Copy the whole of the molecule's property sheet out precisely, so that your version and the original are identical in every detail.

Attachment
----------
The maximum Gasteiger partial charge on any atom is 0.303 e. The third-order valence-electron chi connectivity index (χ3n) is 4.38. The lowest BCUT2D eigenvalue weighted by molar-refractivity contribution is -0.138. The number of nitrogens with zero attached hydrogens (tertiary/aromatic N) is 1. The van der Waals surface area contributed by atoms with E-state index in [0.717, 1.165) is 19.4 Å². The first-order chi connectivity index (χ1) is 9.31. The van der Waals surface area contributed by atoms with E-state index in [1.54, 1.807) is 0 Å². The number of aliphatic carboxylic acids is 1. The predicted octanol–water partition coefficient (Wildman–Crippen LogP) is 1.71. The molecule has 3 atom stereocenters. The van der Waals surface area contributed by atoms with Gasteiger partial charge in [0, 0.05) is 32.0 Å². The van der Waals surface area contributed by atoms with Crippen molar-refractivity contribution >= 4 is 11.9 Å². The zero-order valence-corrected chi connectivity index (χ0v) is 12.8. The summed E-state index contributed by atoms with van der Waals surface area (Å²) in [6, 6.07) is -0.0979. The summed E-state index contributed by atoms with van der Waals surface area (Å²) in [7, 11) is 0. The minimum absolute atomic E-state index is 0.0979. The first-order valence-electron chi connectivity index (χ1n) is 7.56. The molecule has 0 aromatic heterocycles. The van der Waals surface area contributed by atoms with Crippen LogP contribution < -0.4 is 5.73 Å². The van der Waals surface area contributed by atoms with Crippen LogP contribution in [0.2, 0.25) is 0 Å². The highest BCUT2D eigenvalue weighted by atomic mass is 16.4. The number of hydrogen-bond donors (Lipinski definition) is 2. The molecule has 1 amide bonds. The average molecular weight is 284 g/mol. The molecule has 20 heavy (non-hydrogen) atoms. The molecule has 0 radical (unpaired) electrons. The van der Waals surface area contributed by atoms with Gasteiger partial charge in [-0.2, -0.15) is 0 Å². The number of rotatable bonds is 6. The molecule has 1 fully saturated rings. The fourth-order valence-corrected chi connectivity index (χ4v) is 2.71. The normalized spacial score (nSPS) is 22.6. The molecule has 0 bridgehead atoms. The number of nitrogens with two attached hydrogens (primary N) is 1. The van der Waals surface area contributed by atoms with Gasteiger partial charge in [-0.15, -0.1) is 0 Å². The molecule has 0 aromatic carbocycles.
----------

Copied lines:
The maximum Gasteiger partial charge on any atom is 0.303 e. The third-order valence-electron chi connectivity index (χ3n) is 4.38. The lowest BCUT2D eigenvalue weighted by molar-refractivity contribution is -0.138. The number of nitrogens with zero attached hydrogens (tertiary/aromatic N) is 1. The van der Waals surface area contributed by atoms with E-state index in [0.717, 1.165) is 19.4 Å². The first-order chi connectivity index (χ1) is 9.31. The van der Waals surface area contributed by atoms with E-state index in [1.54, 1.807) is 0 Å². The number of aliphatic carboxylic acids is 1. The predicted octanol–water partition coefficient (Wildman–Crippen LogP) is 1.71. The molecule has 3 atom stereocenters. The van der Waals surface area contributed by atoms with Gasteiger partial charge in [0, 0.05) is 32.0 Å². The van der Waals surface area contributed by atoms with Crippen molar-refractivity contribution >= 4 is 11.9 Å². The zero-order valence-corrected chi connectivity index (χ0v) is 12.8. The summed E-state index contributed by atoms with van der Waals surface area (Å²) in [6, 6.07) is -0.0979. The summed E-state index contributed by atoms with van der Waals surface area (Å²) in [7, 11) is 0. The minimum absolute atomic E-state index is 0.0979. The first-order valence-electron chi connectivity index (χ1n) is 7.56. The molecule has 0 aromatic heterocycles. The van der Waals surface area contributed by atoms with Crippen LogP contribution < -0.4 is 5.73 Å². The van der Waals surface area contributed by atoms with Crippen LogP contribution in [0.2, 0.25) is 0 Å². The highest BCUT2D eigenvalue weighted by atomic mass is 16.4. The number of hydrogen-bond donors (Lipinski definition) is 2. The molecule has 1 amide bonds. The average molecular weight is 284 g/mol. The molecule has 20 heavy (non-hydrogen) atoms. The molecule has 0 radical (unpaired) electrons. The van der Waals surface area contributed by atoms with Gasteiger partial charge in [-0.2, -0.15) is 0 Å². The number of rotatable bonds is 6. The molecule has 1 fully saturated rings. The fourth-order valence-corrected chi connectivity index (χ4v) is 2.71. The normalized spacial score (nSPS) is 22.6. The molecule has 0 bridgehead atoms. The number of nitrogens with two attached hydrogens (primary N) is 1. The van der Waals surface area contributed by atoms with Gasteiger partial charge in [-0.15, -0.1) is 0 Å². The molecule has 0 aromatic carbocycles.